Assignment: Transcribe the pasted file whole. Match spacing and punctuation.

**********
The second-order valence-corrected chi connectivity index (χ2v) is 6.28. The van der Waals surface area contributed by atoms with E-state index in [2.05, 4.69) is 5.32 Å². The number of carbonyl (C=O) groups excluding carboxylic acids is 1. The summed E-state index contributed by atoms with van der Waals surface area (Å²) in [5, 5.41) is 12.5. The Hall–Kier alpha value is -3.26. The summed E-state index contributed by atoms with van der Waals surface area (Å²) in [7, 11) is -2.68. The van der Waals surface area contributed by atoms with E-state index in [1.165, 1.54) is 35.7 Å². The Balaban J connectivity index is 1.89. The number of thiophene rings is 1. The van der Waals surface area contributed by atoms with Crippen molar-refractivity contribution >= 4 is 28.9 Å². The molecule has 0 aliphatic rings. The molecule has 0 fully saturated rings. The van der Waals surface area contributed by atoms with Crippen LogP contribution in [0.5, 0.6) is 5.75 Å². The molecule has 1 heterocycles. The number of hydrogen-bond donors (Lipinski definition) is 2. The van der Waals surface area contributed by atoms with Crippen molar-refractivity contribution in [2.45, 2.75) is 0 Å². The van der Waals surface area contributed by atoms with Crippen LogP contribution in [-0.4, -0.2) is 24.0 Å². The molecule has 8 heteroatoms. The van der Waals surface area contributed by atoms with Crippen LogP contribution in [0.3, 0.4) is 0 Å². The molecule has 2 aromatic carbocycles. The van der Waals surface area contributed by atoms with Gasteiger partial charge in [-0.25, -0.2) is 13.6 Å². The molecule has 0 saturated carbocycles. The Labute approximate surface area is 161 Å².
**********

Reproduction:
The second-order valence-corrected chi connectivity index (χ2v) is 6.28. The van der Waals surface area contributed by atoms with E-state index in [2.05, 4.69) is 5.32 Å². The number of carbonyl (C=O) groups excluding carboxylic acids is 1. The summed E-state index contributed by atoms with van der Waals surface area (Å²) in [5, 5.41) is 12.5. The Hall–Kier alpha value is -3.26. The summed E-state index contributed by atoms with van der Waals surface area (Å²) in [7, 11) is -2.68. The van der Waals surface area contributed by atoms with E-state index in [1.165, 1.54) is 35.7 Å². The Balaban J connectivity index is 1.89. The number of thiophene rings is 1. The van der Waals surface area contributed by atoms with Crippen molar-refractivity contribution >= 4 is 28.9 Å². The molecule has 0 aliphatic rings. The molecule has 0 fully saturated rings. The van der Waals surface area contributed by atoms with Crippen LogP contribution in [0.5, 0.6) is 5.75 Å². The molecule has 1 heterocycles. The number of hydrogen-bond donors (Lipinski definition) is 2. The van der Waals surface area contributed by atoms with Crippen molar-refractivity contribution in [2.45, 2.75) is 0 Å². The van der Waals surface area contributed by atoms with Crippen LogP contribution in [-0.4, -0.2) is 24.0 Å². The molecule has 8 heteroatoms. The van der Waals surface area contributed by atoms with Crippen LogP contribution in [0.3, 0.4) is 0 Å². The molecule has 2 aromatic carbocycles. The van der Waals surface area contributed by atoms with Gasteiger partial charge in [-0.25, -0.2) is 13.6 Å². The molecule has 0 saturated carbocycles. The Labute approximate surface area is 161 Å².